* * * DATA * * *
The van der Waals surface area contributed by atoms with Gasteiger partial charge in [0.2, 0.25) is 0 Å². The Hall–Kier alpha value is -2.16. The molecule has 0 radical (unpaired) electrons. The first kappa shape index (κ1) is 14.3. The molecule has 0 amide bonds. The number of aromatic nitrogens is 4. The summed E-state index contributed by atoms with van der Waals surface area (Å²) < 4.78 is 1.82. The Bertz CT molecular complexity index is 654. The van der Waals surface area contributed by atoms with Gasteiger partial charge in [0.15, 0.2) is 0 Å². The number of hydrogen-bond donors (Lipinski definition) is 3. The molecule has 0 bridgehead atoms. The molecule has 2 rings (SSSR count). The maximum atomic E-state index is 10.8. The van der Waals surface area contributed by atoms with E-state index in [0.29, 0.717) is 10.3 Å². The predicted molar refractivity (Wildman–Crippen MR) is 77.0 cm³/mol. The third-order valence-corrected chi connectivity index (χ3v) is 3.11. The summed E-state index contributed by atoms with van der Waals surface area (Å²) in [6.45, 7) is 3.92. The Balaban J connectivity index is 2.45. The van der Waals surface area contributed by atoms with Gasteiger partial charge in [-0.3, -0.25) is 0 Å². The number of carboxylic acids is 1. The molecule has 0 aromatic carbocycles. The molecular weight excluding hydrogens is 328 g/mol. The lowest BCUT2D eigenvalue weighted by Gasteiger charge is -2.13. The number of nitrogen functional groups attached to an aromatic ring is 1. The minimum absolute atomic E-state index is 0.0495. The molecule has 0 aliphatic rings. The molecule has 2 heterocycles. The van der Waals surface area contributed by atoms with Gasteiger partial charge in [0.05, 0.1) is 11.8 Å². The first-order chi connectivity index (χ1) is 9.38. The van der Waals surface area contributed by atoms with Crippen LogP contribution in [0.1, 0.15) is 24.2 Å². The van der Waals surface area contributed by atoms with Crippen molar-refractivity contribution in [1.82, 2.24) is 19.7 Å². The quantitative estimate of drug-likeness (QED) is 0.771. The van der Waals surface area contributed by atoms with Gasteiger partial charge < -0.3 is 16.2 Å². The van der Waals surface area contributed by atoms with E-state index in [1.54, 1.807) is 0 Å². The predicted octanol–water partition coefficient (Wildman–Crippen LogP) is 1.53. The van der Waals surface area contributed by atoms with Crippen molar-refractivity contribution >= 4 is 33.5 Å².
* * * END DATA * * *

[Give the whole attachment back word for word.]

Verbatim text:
The van der Waals surface area contributed by atoms with Gasteiger partial charge in [0.2, 0.25) is 0 Å². The Hall–Kier alpha value is -2.16. The molecule has 0 radical (unpaired) electrons. The first kappa shape index (κ1) is 14.3. The molecule has 0 amide bonds. The number of aromatic nitrogens is 4. The summed E-state index contributed by atoms with van der Waals surface area (Å²) < 4.78 is 1.82. The Bertz CT molecular complexity index is 654. The van der Waals surface area contributed by atoms with Gasteiger partial charge in [0.15, 0.2) is 0 Å². The number of hydrogen-bond donors (Lipinski definition) is 3. The molecule has 0 bridgehead atoms. The molecule has 2 rings (SSSR count). The maximum atomic E-state index is 10.8. The van der Waals surface area contributed by atoms with E-state index in [0.29, 0.717) is 10.3 Å². The predicted molar refractivity (Wildman–Crippen MR) is 77.0 cm³/mol. The third-order valence-corrected chi connectivity index (χ3v) is 3.11. The summed E-state index contributed by atoms with van der Waals surface area (Å²) in [6.45, 7) is 3.92. The Balaban J connectivity index is 2.45. The van der Waals surface area contributed by atoms with Gasteiger partial charge in [-0.3, -0.25) is 0 Å². The number of carboxylic acids is 1. The molecule has 0 aromatic carbocycles. The molecular weight excluding hydrogens is 328 g/mol. The lowest BCUT2D eigenvalue weighted by Gasteiger charge is -2.13. The number of nitrogen functional groups attached to an aromatic ring is 1. The minimum absolute atomic E-state index is 0.0495. The molecule has 0 aliphatic rings. The molecule has 2 heterocycles. The van der Waals surface area contributed by atoms with Gasteiger partial charge in [0.05, 0.1) is 11.8 Å². The first-order chi connectivity index (χ1) is 9.38. The van der Waals surface area contributed by atoms with Crippen LogP contribution in [0.1, 0.15) is 24.2 Å². The van der Waals surface area contributed by atoms with Crippen molar-refractivity contribution in [1.82, 2.24) is 19.7 Å². The quantitative estimate of drug-likeness (QED) is 0.771. The van der Waals surface area contributed by atoms with Gasteiger partial charge < -0.3 is 16.2 Å². The van der Waals surface area contributed by atoms with E-state index in [1.54, 1.807) is 0 Å². The predicted octanol–water partition coefficient (Wildman–Crippen LogP) is 1.53. The van der Waals surface area contributed by atoms with Crippen molar-refractivity contribution >= 4 is 33.5 Å².